Senators Introduce Bills to Protect Sick, Elderly During Power Outages

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    City officials are weighing in on a series of bills co-introduced by Sen. Steve Glazer that would, among other things, protect vulnerable residents in the event of a PG&E power shutdown due to high wind conditions to prevent wildfires.
    Senate bills 801, 802 and 431 would provide power packs to those who need to be hooked up to devices, such as respirators, which became inoperable in the case of a power shutdown.
    The bills also would ensure hospitals can use backup diesel-powered generators for the duration of a planned utility power shutoff even if the governor has not declared a disaster or state of emergency.
    And the bills would require cell phone companies to provide at least 72 hours of backup power on their towers in the case of a shutdown, allowing cell service to continue.
    Glazer, of Orinda, co-authored the bills with Mike McGuire, a fellow Democrat who represents Healdsburg.
    Just how many Orinda residents would be affected by the power pack aspect of the bills is not known exactly, but PG&E is working on this.
    Moraga Orinda Fire District (MOFD) Chief Dave Winnacker says MOFD “does not have access to information regarding how many residents rely on power to maintain life support equipment. PG&E was collecting this information last year, but it has not been shared with local government.”
    As for the number of cell phone towers Winnacker says MOFD has an “informal understanding of the major telecom sites along the Oakland Berkeley Hills but do not have a definitive list of all sites in the district.”
    He says MOFD is engaged with Glazer’s staff on this issue and “are in full support of any legislative action that will increase the reliability of the cellular networks.”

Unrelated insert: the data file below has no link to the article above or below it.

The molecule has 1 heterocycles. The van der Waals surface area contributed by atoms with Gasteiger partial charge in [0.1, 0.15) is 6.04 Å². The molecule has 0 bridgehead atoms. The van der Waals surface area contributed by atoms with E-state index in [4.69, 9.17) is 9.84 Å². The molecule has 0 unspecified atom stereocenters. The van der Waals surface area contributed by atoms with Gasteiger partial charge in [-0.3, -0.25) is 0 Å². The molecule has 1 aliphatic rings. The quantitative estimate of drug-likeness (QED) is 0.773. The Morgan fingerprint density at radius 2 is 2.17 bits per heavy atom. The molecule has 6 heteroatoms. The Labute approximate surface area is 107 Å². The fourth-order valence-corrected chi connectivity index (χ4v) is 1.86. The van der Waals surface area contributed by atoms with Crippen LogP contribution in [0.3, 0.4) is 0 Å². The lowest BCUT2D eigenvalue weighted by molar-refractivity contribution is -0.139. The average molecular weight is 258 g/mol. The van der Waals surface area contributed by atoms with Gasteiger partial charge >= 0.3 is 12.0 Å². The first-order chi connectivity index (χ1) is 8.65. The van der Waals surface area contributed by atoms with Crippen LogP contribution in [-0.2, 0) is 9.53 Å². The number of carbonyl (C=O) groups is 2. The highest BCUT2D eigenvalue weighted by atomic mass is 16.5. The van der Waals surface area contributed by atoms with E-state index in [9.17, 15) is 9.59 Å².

With regard to medical facilities that may be affected by the legislation, Winnacker says, “We are not aware of any facilities in the district that are categorized as hospitals. However, it is possible that several of the outpatient locations in the district could fall under this category depending on how it is interpreted.”
    Orinda Public Works Director Lawrence Theis was also unsure exactly how many residents rely on respirators and other devices. He says “the city is aware that we have roughly 200 Orinda households that have signed up for PG&E’s medical baseline discount rate. Generally it is one person per household, but could be more, but not everyone that qualifies for medical baseline necessarily needs respirators. I think the program is a bit broader on the type of medical devices.”
    Mayor Darlene Gee says the legislation is important. “While the planned power outages are just an inconvenience to many, for others there are potential life-threatening issues. Taking this step toward protecting people that may need extra support, as well as our ability to communicate when needed, will be a significant benefit for Orinda’s residents,” says Gee.
    More than 100,000 people are signed up for PG&E’s “medical baseline” designation, meaning they rely on electricity for their health. But getting it only means they get advanced notice of any planned power outages so they have time to move to a place that will not lose power.
    But, as Glazer points out, many disabled and elderly people cannot move or have no place to go. For someone on oxygen, medication that needs refrigeration, or in need of an electric wheelchair, an extended power outage can trap them without critical tools they need to stay alive.
    While PG&E recently announced a plan to deliver back-up battery packs to some of these customers, only about 500 packs will be available, far fewer than needed.
    “PG&E is responsible for maintaining a grid that can stay on in a windstorm without risk of causing fires,” Glazer says. “The least they can do is provide emergency power to those whose lives literally depend upon it.”
    Regarding the cell tower power backup part of the bill, McGuire says “our phones have become our lifeline. It’s how we receive emergency alerts. Telecom representatives assured us thousands of cell towers going down due to the lack of power wouldn’t happen. It’s simply not true. It’s time California mandates cell towers have backup power. Our bill isn’t about checking your Facebook status. It’s about making sure Californians have a lifeline in their greatest time of need.”

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